Karsten Nohl, head of Security Research Labs in Berlin, said he has found a way to capture some Sims' digital keys by sending them a special text message and the technique could allow a hacker to listen in on calls or even steal cash.
The potential flaw exists in million of older Sim cards using an older encryption standard, he said.
Sim cards -- for Subscriber Identity Module -- serve as a security gateway, authenticating a user's identity on their cellular provider's network.
The also store text messages, contacts, and details used by some mobile applications, including some payment and banking services.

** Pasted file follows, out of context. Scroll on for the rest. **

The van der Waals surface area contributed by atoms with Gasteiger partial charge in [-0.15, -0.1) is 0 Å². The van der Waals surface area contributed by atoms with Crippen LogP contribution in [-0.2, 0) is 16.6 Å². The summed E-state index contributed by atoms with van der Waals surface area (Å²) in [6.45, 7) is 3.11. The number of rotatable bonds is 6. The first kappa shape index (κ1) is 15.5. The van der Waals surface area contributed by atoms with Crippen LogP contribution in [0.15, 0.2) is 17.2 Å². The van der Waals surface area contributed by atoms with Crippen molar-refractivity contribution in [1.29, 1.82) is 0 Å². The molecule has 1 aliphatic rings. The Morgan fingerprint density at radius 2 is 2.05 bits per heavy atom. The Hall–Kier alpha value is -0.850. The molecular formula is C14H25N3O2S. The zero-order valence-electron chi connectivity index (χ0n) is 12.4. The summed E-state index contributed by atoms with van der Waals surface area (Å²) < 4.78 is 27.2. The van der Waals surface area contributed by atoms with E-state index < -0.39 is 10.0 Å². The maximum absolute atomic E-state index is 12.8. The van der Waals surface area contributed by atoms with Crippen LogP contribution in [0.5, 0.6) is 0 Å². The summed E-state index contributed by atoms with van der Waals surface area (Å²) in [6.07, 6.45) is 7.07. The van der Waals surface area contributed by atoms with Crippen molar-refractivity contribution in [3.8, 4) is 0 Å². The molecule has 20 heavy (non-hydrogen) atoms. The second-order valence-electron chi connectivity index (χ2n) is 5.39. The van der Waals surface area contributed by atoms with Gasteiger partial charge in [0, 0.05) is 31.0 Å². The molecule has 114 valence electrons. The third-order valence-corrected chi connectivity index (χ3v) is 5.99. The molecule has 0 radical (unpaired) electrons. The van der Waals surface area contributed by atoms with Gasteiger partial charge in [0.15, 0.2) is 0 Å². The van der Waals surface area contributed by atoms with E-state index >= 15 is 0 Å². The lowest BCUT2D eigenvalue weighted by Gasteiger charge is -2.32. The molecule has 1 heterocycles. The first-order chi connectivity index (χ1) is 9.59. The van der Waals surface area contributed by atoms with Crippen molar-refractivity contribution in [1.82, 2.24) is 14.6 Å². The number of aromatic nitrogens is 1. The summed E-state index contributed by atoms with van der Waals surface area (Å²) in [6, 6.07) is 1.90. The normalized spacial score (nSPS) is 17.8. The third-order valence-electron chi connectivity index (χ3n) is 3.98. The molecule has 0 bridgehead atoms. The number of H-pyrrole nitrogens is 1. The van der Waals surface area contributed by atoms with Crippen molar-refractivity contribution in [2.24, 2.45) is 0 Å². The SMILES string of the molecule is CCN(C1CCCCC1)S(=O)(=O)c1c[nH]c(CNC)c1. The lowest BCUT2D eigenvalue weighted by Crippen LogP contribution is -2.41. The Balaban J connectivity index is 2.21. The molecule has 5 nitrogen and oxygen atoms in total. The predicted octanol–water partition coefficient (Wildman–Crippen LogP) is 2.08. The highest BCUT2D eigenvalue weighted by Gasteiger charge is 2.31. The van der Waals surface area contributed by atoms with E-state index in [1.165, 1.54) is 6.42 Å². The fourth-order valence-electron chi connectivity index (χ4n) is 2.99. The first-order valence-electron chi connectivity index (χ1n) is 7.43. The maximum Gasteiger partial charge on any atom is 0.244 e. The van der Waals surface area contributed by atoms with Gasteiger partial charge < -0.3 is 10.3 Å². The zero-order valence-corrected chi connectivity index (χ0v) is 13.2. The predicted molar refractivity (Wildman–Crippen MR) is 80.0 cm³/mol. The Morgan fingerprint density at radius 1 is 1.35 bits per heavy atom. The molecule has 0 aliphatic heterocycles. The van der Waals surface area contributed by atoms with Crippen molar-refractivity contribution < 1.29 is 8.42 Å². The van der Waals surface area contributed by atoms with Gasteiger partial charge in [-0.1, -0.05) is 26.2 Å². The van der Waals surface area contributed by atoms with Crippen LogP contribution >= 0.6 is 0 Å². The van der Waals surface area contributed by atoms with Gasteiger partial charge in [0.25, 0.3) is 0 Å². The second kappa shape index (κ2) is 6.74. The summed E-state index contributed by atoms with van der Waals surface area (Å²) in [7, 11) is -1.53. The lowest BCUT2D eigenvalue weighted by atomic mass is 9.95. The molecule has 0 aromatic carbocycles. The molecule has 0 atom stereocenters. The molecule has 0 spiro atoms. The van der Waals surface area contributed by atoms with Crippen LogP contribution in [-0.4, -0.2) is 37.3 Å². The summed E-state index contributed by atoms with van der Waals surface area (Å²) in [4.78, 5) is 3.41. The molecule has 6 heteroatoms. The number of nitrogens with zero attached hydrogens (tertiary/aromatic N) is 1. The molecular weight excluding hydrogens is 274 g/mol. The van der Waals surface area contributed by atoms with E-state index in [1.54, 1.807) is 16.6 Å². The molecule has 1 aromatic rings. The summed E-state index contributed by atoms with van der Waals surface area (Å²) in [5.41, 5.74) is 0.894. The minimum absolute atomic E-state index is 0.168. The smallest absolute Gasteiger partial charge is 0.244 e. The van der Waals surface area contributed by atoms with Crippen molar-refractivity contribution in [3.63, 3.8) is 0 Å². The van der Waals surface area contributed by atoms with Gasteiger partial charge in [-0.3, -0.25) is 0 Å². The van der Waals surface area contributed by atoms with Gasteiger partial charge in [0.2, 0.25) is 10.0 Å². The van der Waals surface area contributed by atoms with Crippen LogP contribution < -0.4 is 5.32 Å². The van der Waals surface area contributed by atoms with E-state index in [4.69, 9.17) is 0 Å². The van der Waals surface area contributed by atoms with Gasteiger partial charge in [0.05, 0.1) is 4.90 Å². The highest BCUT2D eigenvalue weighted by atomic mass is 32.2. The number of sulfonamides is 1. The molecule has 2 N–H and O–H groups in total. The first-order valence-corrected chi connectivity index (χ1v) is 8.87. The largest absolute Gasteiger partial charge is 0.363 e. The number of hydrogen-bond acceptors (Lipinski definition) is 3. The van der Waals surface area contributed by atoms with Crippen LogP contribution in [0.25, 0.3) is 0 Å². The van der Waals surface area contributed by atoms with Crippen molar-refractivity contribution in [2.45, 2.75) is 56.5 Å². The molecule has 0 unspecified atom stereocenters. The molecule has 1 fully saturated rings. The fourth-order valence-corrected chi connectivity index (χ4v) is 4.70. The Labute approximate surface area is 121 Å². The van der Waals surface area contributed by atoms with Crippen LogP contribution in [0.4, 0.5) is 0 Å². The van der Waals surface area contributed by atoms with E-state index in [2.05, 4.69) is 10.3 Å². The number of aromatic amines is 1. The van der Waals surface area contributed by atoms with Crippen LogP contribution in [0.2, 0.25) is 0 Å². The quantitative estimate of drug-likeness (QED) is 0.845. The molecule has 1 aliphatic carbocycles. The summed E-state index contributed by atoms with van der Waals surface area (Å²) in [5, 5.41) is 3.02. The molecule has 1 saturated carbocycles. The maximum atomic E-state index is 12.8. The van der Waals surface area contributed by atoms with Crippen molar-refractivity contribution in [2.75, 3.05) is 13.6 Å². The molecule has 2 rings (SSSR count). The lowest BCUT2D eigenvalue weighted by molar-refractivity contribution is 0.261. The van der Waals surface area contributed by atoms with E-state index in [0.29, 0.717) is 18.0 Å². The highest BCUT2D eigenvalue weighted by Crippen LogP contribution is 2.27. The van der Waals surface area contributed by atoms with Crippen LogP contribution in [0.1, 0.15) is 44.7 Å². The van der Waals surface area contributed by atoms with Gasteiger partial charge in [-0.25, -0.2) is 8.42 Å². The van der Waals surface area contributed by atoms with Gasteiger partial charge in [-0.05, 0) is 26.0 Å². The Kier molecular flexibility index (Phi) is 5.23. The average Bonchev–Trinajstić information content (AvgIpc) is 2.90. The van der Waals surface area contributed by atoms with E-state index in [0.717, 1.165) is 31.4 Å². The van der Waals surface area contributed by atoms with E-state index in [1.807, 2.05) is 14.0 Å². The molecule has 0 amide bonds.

The authentication code of some older Sim cards can be discovered by sending a text message to a phone that masquerades as a communication from the user's cellular provider, Nohl said.
That authentication code is encrypted, but many older Sims used a 1970s-era coding system called Digital Encryption Standard, once thought secure but capable of being cracked "within 2 minutes on a standard computer," he said.
"Sim cards generate all the keys you use to encrypt your calls, your SMS and your Internet traffic," Nohl told the BBC.
"If someone can capture the encrypted data plus have access to your Sim card, they can decrypt it."
About an eighth of all Sim cards may be vulnerable to a hack attack, Nohl said, representing between 500 million to 750 million devices.
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